Foraging and Menstruation in the Hadza of Tanzania
The Hadza, residing near Lake Eyasi in northern Tanzania, represent one of the last remaining hunter-gatherer populations. Inhabiting the same area as our hominin ancestors and exploiting very similar resources, the Hadza maintain a foraging lifestyle characterised by a sexual division of labour. Studies of their foraging and food sharing habits serve as the foundation to numerous hypotheses of human behaviour and evolution.
Data from the Hadza have featured heavily in debates on the sexual division of labour. These debates focus predominantly on men’s foraging, including how and why men provision. Women’s provisioning, on the other hand, is seldom explicitly examined and is often presumed to be constrained by reproduction.
This thesis contributes to debates on the sexual division of labour by investigating how a woman’s reproductive status affects her foraging behaviours. Observational data on women’s foraging are investigated from 263 person/day follows (1,307 hours total) across 10 camps between 2004 and 2006. These data present the first quantitative documentation of forager women’s eating and sharing outside of camp. Interview data on women’s reproductive timeline are also analysed from in-depth interviews with 58 women from 9 camps in 2015. Spanning from menarche to menopause, these data offer the first quantitative and qualitative documentation of forager women’s menstruation.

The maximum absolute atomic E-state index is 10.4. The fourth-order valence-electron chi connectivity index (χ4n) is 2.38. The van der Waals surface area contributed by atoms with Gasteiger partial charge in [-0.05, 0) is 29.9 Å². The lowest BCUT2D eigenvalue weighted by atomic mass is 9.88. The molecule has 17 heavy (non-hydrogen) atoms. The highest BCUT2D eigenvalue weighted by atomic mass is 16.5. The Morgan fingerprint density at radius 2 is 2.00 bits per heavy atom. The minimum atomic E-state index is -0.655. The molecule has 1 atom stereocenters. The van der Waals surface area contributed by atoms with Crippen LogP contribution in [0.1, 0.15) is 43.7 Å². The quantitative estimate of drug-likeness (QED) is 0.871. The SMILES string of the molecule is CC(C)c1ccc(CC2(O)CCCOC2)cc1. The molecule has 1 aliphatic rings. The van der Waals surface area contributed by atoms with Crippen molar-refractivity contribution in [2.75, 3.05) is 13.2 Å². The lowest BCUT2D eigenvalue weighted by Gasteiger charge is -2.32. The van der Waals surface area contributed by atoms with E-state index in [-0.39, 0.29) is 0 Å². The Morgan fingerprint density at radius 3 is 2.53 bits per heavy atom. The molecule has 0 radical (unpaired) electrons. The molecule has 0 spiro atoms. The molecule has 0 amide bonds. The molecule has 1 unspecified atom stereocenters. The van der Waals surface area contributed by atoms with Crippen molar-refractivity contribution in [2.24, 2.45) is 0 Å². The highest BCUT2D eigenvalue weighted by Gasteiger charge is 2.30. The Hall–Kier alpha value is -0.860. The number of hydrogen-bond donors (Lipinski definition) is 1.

The results demonstrate that Hadza women eat and share over 800 kilocalories outside of camp per person/day. They regularly give and receive food, including gifts of honey from men. Breastfeeding women are more likely to give gifts and give more gifts than non-breastfeeding women. When they bring nurslings with them outside of camp, they forage less kilocalories per hour. Post-menopausal women eat less relative to what they forage, are less likely to receive gifts, rest less and forage more than pre-menopausal women. Although Hadza women describe their foraging workload as most difficult during late pregnancy, no significant differences in eating, sharing, resting or foraging are observed for pregnant women.
Menstrual data from the Hadza reveal that menstruation is not only culturally relevant to the sexual division of labour, but it is also biologically relevant to current understandings of fertility. The majority (60%) of Hadza women report not doing their normal work during menstruation. They also report menstruation-related taboos for berry picking. The thesis presents an in-depth review of women’s menstruation, from the duration of menses to the menstrual cleaning process.
Berbesque, J. Colette